“It was to our great regret that last Friday afternoon,” a petition from the people of Lewes to the colonial authorities complained in 1698, “a comfortable little ship and sloop arrived at our cape… (and) landed about fifty men, well armed, and they rode into the city and pillaged almost every house therein.
Pirates, “Commit great loot, break open doors and chests, and take away any money or plates to be found.” After trashing Lewes, the petition went on to state, “They are begging thugs and will loot for a trifle… This place (Lewes) is very exposed to danger and very bare for defence.
Twenty years later, Lewes was still “very naked on defense.” Few lights shone from the village on July 31, 1718, and darkness was almost complete as the ship, Francis, commanded by Captain Peter Manwareing, sailed peacefully at anchor. Not far away, the pirate ship Revenge, commanded by Stede Bonnet, was also at anchor.
Most of the pirates were misfits, outcasts and cut-throats drawn from society’s drags into a life of crime on the high seas. sugar prospered on the island of Barbados in the West Indies and was a respected retired army officer.
Inexplicably, Bonnet abandoned his quiet life ashore, hired 70 men for his crew, bought a sloop (which he dubbed the Revenge), outfitted it with ten guns, and set sail to hunt ships to be pillaged. . As Captain Charles Johnson said, in his “General History of the Pyrates”, originally published in 1724: “The major was only ill-qualified for the business, as he did not understand maritime affairs.”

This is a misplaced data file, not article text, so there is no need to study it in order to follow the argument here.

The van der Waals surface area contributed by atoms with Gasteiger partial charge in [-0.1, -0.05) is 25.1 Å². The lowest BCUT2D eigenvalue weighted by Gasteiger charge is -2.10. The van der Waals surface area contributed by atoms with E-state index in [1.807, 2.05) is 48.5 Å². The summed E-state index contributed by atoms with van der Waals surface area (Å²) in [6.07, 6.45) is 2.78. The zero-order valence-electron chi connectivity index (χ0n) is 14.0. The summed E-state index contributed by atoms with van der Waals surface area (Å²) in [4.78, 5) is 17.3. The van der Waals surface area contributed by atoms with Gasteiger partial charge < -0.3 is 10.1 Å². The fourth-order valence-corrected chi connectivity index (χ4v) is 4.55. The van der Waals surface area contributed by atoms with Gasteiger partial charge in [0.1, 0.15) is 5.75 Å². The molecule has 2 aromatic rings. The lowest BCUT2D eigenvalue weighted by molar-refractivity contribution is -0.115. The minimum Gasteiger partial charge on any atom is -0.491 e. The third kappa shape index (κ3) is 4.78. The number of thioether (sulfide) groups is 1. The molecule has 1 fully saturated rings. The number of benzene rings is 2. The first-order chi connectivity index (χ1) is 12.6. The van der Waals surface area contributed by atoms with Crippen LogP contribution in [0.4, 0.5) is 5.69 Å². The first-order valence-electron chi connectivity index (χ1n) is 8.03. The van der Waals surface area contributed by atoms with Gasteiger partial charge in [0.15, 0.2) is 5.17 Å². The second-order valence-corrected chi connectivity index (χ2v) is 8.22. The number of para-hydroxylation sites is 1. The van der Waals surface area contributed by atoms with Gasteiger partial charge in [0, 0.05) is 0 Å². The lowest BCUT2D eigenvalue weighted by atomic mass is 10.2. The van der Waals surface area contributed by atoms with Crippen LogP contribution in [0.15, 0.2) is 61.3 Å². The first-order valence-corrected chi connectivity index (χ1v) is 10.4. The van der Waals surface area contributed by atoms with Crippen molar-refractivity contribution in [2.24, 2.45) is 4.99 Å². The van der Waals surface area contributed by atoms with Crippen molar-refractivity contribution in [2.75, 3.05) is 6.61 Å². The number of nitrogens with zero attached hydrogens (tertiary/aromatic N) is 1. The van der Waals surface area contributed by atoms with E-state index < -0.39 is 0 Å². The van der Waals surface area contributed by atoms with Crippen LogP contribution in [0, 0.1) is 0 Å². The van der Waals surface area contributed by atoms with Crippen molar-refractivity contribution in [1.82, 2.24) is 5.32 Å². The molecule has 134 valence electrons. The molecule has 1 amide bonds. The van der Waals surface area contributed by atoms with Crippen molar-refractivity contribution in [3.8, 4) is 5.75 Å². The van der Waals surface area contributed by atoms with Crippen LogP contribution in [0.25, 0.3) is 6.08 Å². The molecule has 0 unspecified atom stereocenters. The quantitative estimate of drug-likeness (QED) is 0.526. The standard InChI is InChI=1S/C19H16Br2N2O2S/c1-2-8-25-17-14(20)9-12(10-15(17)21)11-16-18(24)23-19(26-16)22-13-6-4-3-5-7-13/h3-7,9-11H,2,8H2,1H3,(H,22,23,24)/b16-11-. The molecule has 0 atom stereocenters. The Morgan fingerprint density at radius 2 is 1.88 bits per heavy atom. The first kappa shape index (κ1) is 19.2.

Leaving the West Indies, Bonnet sailed north, and for a time the gentleman-turned-pirate met the famous Blackbeard, who seemed somewhat perplexed by the amateur buccaneer.
Leaving Blackbeard on the Carolina coast, Bonnet sailed north along the Delmarva Peninsula capturing several ships until he reached Cape Henlopen. On July 31, 1718, Bonnet spotted Captain Manwareing’s small sloop, Fortune.
Bonnet sent a dory with five well-armed men to Fortune, and Manwareing later said, “But as soon as they got the shrouds up, they clapped their hands on their cutlass.” Then I saw that we were taken.
Manwareing was brought aboard the Revenge, and Bonnet’s ruthless crew began transferring cargo from the Francis to the Revenge. By this time Bonnet had a small host of prisoners from the ships he had captured, and he decided to send them ashore at Lewes with the threat of burning the town if they injured a hair on the head of a of his crew. .
Two years after pirates sacked Lewes in 1698, the famous Captain Kidd called at Cape Henlopen and several townspeople traded peacefully with the pirate. Learning from this experience, the people of Lewes dismissed the crew of the Bonnet.
Satisfied with the booty he had taken at Manwareing, Bonnet sailed south until he was captured by the colonial authorities.
The gentleman pirate was taken to Charleston, South Carolina. Bonnet was accused of piracy, found guilty and executed on December 10, 1718.
Why did a respected gentleman, former army officer and owner of a profitable sugar cane plantation turn to piracy? Captain Charles Johnson said Bonnet had been driven outlaw at sea by “certain discomforts which he found in a married state”.
CHB Turner, ed., Some Records of Sussex County, Philadelphia: Allen, Lane and Scott, 1909, p. 41.
Tryals of Major Stede Bonnet and Other Pirates, printed for Benjamin Cowse, London, 1719, pp. 13, 38-39, 43, 49.
John D. Lawson, ed., American Sate Trials, Vol. 4, St. Louis, 1915, p. 710, 678, 713.
Captain Charles Johnson, A General History of the Pyrates, Manuel Schonhorn, ed., Mineola, NY, 1972, pp. 95, 99.
Frank Sherry, Raiders and Rebels, The Golden Age of Piracy, New York, 1986, pp. 214-215.